Fortunately, there exist libraries which abstract away these differences. We use the excellent libev library by Marc Lehmann. Libev is very fast and provides I/O watchers, timer watchers, async-signal safe communication channels, support for multiple event loops, etc.

Libev should not be confused with the similarly-named libevent. Libevent is also an excellent library and is much more full-featured than libev. For example, it also provides asynchronous DNS lookups, an RPC framework, a builtin evented HTTP server, etc. However, we don’t need any of those extra features, and we were confident that we can make an HTTP server that’s faster than the libevent builtin HTTP server. We’ve also found libev to be faster than libevent thanks to libev’s smaller feature set. This is why we’ve chosen to go with libev instead of libevent.
programming  asynchronous_event_processing  OS_X  Linux  *BSD  libev  libevent  epoll  networking_hardware  kqueue 
november 2014 by snearch
The Plan-9 Effect or why you should not fix it if it ain't broken
One of the major problems with Plan-9 was that AT&T and the people behind Unix, while they were incredible scientists and programmers, they were not used to create commercial software and AT&T has never been in the software business. This, I have to admit, can sound as a blasphemy but it is the way it is. They used software and they used to produce internal software to run their high end network appliances but they never created software to be sold to someone else and it never was major source of revenue as, for instance, Sun, IBM and Microsoft used — or still use — to do. This just means that they never had a sense of what could have been needed into the outside world. For instance, Sun Microsystems used to and that is the reason why RPC was created. They realized that people struggled with network programming and they saw in creating an abstraction layer a commercial opportunity: "Hey people, SunOS has this cool thing that permit me to do network applications without messing up with sockets! Better moving to SunOS".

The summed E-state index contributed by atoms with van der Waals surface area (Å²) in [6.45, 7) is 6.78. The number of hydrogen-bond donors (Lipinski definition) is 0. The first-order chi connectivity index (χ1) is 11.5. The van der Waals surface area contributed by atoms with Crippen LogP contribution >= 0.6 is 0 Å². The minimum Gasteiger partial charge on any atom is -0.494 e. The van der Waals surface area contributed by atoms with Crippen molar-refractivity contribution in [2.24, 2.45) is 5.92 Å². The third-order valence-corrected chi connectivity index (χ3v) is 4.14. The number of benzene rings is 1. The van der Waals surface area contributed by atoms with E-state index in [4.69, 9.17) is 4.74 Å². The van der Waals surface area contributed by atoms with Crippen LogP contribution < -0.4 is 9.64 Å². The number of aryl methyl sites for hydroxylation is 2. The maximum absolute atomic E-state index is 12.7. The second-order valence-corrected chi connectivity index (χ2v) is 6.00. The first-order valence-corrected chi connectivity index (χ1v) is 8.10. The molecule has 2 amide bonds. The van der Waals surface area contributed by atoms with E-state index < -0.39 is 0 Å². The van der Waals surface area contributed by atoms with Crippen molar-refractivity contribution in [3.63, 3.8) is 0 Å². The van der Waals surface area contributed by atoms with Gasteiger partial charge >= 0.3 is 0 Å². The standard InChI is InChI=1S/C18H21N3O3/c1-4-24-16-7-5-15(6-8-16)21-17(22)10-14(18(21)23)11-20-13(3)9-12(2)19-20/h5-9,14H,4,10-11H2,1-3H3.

Moreover, in Plan-9, many of the "good old things" were removed and a lot of incompatibility was introduced in the system with respect to the other Unixes. This prevented many different companies to even start thinking of porting their applications to Plan-9. What is the point of trying to port your software, doing a huge amount of work, to a new platform if you do not know if that system is going to succeed? This is the classical chicken-egg problem: an operating system is worth only for the amount of applications running on it and nothing more. If a system is new, you need to be able to guarantee that you are going to have an ecosystem of applications that will make the operating system valuable. There are only two ways of doing this. The first one is to create a system that is as compatible as possible with the existing ones — and this is the case of Unix, POSIX and Motif. The second one is to create the ecosystem yourself in order to improve the value of the product — and this is the case of Microsoft Windows and the Office productivity suite.
*NIX  *BSD  Plan_9  CONs 
september 2013 by snearch